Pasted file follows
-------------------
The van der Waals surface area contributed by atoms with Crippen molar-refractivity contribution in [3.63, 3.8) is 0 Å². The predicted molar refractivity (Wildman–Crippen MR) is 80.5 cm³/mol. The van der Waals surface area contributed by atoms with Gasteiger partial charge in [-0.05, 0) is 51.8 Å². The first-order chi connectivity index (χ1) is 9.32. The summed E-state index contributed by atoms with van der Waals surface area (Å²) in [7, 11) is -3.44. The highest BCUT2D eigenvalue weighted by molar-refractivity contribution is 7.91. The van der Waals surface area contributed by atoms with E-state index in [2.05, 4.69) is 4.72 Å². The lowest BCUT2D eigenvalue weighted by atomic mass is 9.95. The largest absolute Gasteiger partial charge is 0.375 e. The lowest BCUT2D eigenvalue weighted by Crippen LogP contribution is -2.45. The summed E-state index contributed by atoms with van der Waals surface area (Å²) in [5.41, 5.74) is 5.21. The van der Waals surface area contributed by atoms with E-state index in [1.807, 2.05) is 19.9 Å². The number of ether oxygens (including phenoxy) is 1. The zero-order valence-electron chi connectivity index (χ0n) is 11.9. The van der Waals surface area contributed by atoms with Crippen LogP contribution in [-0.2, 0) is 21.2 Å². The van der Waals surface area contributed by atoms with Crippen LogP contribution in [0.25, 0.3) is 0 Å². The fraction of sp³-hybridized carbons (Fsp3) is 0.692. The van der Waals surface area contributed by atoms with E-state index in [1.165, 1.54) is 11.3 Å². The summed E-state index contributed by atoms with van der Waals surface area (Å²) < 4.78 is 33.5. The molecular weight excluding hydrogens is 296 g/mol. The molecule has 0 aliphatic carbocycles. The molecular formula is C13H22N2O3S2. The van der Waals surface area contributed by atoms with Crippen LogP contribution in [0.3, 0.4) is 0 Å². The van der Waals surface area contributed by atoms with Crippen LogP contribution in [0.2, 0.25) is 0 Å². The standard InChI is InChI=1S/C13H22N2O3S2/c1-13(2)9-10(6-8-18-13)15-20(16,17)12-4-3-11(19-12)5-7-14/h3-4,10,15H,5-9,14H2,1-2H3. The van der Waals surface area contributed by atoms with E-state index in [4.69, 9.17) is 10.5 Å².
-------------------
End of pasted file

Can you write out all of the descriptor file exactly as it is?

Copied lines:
The van der Waals surface area contributed by atoms with Crippen molar-refractivity contribution in [3.63, 3.8) is 0 Å². The predicted molar refractivity (Wildman–Crippen MR) is 80.5 cm³/mol. The van der Waals surface area contributed by atoms with Gasteiger partial charge in [-0.05, 0) is 51.8 Å². The first-order chi connectivity index (χ1) is 9.32. The summed E-state index contributed by atoms with van der Waals surface area (Å²) in [7, 11) is -3.44. The highest BCUT2D eigenvalue weighted by molar-refractivity contribution is 7.91. The van der Waals surface area contributed by atoms with E-state index in [2.05, 4.69) is 4.72 Å². The lowest BCUT2D eigenvalue weighted by atomic mass is 9.95. The largest absolute Gasteiger partial charge is 0.375 e. The lowest BCUT2D eigenvalue weighted by Crippen LogP contribution is -2.45. The summed E-state index contributed by atoms with van der Waals surface area (Å²) in [5.41, 5.74) is 5.21. The van der Waals surface area contributed by atoms with E-state index in [1.807, 2.05) is 19.9 Å². The number of ether oxygens (including phenoxy) is 1. The zero-order valence-electron chi connectivity index (χ0n) is 11.9. The van der Waals surface area contributed by atoms with Crippen LogP contribution in [-0.2, 0) is 21.2 Å². The van der Waals surface area contributed by atoms with Crippen LogP contribution in [0.25, 0.3) is 0 Å². The fraction of sp³-hybridized carbons (Fsp3) is 0.692. The van der Waals surface area contributed by atoms with E-state index in [1.165, 1.54) is 11.3 Å². The summed E-state index contributed by atoms with van der Waals surface area (Å²) < 4.78 is 33.5. The molecular weight excluding hydrogens is 296 g/mol. The molecule has 0 aliphatic carbocycles. The molecular formula is C13H22N2O3S2. The van der Waals surface area contributed by atoms with Crippen LogP contribution in [0.3, 0.4) is 0 Å². The van der Waals surface area contributed by atoms with Crippen LogP contribution in [0.2, 0.25) is 0 Å². The standard InChI is InChI=1S/C13H22N2O3S2/c1-13(2)9-10(6-8-18-13)15-20(16,17)12-4-3-11(19-12)5-7-14/h3-4,10,15H,5-9,14H2,1-2H3. The van der Waals surface area contributed by atoms with E-state index in [4.69, 9.17) is 10.5 Å².